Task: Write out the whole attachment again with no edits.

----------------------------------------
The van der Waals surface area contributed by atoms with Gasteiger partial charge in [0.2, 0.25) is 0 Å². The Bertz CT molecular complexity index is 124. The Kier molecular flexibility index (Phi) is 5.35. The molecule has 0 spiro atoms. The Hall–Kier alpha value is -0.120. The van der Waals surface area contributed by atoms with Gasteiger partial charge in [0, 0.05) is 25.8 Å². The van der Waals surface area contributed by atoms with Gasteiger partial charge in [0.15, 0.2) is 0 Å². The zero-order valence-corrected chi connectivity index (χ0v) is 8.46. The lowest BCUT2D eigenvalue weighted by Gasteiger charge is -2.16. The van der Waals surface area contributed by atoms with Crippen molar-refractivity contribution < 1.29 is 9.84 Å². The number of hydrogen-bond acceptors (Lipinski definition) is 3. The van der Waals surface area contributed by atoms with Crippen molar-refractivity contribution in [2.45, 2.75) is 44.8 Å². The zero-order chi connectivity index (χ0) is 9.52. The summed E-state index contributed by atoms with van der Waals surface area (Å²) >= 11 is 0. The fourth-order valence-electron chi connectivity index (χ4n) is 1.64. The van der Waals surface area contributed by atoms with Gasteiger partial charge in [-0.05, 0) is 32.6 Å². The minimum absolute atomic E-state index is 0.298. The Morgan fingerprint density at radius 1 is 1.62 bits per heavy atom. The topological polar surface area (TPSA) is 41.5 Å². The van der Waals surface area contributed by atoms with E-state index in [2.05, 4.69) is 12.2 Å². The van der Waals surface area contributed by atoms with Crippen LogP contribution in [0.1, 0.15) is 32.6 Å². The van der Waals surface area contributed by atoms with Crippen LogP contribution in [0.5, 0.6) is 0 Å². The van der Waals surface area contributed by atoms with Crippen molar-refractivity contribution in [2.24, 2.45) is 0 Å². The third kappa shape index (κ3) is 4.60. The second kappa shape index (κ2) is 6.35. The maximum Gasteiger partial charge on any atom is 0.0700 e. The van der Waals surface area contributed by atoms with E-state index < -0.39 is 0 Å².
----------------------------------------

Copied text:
The van der Waals surface area contributed by atoms with Gasteiger partial charge in [0.2, 0.25) is 0 Å². The Bertz CT molecular complexity index is 124. The Kier molecular flexibility index (Phi) is 5.35. The molecule has 0 spiro atoms. The Hall–Kier alpha value is -0.120. The van der Waals surface area contributed by atoms with Gasteiger partial charge in [0, 0.05) is 25.8 Å². The van der Waals surface area contributed by atoms with Gasteiger partial charge in [0.15, 0.2) is 0 Å². The zero-order valence-corrected chi connectivity index (χ0v) is 8.46. The lowest BCUT2D eigenvalue weighted by Gasteiger charge is -2.16. The van der Waals surface area contributed by atoms with Crippen molar-refractivity contribution < 1.29 is 9.84 Å². The number of hydrogen-bond acceptors (Lipinski definition) is 3. The van der Waals surface area contributed by atoms with Crippen molar-refractivity contribution in [2.45, 2.75) is 44.8 Å². The zero-order chi connectivity index (χ0) is 9.52. The summed E-state index contributed by atoms with van der Waals surface area (Å²) >= 11 is 0. The fourth-order valence-electron chi connectivity index (χ4n) is 1.64. The van der Waals surface area contributed by atoms with Gasteiger partial charge in [-0.05, 0) is 32.6 Å². The minimum absolute atomic E-state index is 0.298. The Morgan fingerprint density at radius 1 is 1.62 bits per heavy atom. The topological polar surface area (TPSA) is 41.5 Å². The van der Waals surface area contributed by atoms with E-state index in [2.05, 4.69) is 12.2 Å². The van der Waals surface area contributed by atoms with Crippen LogP contribution in [0.1, 0.15) is 32.6 Å². The van der Waals surface area contributed by atoms with Crippen LogP contribution in [0.5, 0.6) is 0 Å². The van der Waals surface area contributed by atoms with Crippen molar-refractivity contribution in [2.24, 2.45) is 0 Å². The third kappa shape index (κ3) is 4.60. The second kappa shape index (κ2) is 6.35. The maximum Gasteiger partial charge on any atom is 0.0700 e. The van der Waals surface area contributed by atoms with E-state index < -0.39 is 0 Å².